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Race and lgbtq issues in k-12 schools, what teachers, teens and the u.s. public say about current curriculum debates.

Demonstrators outside a school board meeting in Glendale, California, on June 20, 2023. (David McNew/Getty Images)

Pew Research Center conducted this study to better understand how public K-12 teachers, teens and the American public see topics related to race, sexual orientation and gender identity playing out in the classroom.

The bulk of the analysis in this report is based on an online survey of 2,531 U.S. public K-12 teachers conducted from Oct. 17 to Nov. 14, 2023. The teachers surveyed are members of RAND’s American Teacher Panel, a nationally representative panel of public school K-12 teachers recruited through MDR Education. Survey data is weighted to state and national teacher characteristics to account for differences in sampling and response to ensure they are representative of the target population.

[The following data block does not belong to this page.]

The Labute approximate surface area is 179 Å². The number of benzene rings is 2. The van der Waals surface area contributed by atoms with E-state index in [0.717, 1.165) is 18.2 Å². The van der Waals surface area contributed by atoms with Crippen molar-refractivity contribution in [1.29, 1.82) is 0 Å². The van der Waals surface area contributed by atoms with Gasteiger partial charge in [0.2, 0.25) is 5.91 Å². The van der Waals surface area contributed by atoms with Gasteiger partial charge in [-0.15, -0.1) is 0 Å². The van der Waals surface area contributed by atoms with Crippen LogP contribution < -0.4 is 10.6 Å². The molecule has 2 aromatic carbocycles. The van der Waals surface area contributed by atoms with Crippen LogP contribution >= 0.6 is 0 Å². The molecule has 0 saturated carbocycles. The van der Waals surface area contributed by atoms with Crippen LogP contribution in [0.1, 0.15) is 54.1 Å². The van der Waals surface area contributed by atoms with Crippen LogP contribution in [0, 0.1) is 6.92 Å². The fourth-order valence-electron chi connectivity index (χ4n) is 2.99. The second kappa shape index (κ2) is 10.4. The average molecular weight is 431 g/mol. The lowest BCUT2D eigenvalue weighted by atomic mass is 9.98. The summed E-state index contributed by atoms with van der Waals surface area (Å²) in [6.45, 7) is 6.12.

For the questions for the general public, we surveyed 5,029 U.S. adults from Nov. 9 to Nov. 16, 2023. The adults surveyed are members of the Ipsos KnowledgePanel, a nationally representative online survey panel. Panel members are randomly recruited through probability-based sampling, and households are provided with access to the Internet and hardware if needed. To ensure that the results of this survey reflect a balanced cross section of the nation, the data is weighted to match the U.S. adult population by gender, age, education, race and ethnicity and other categories.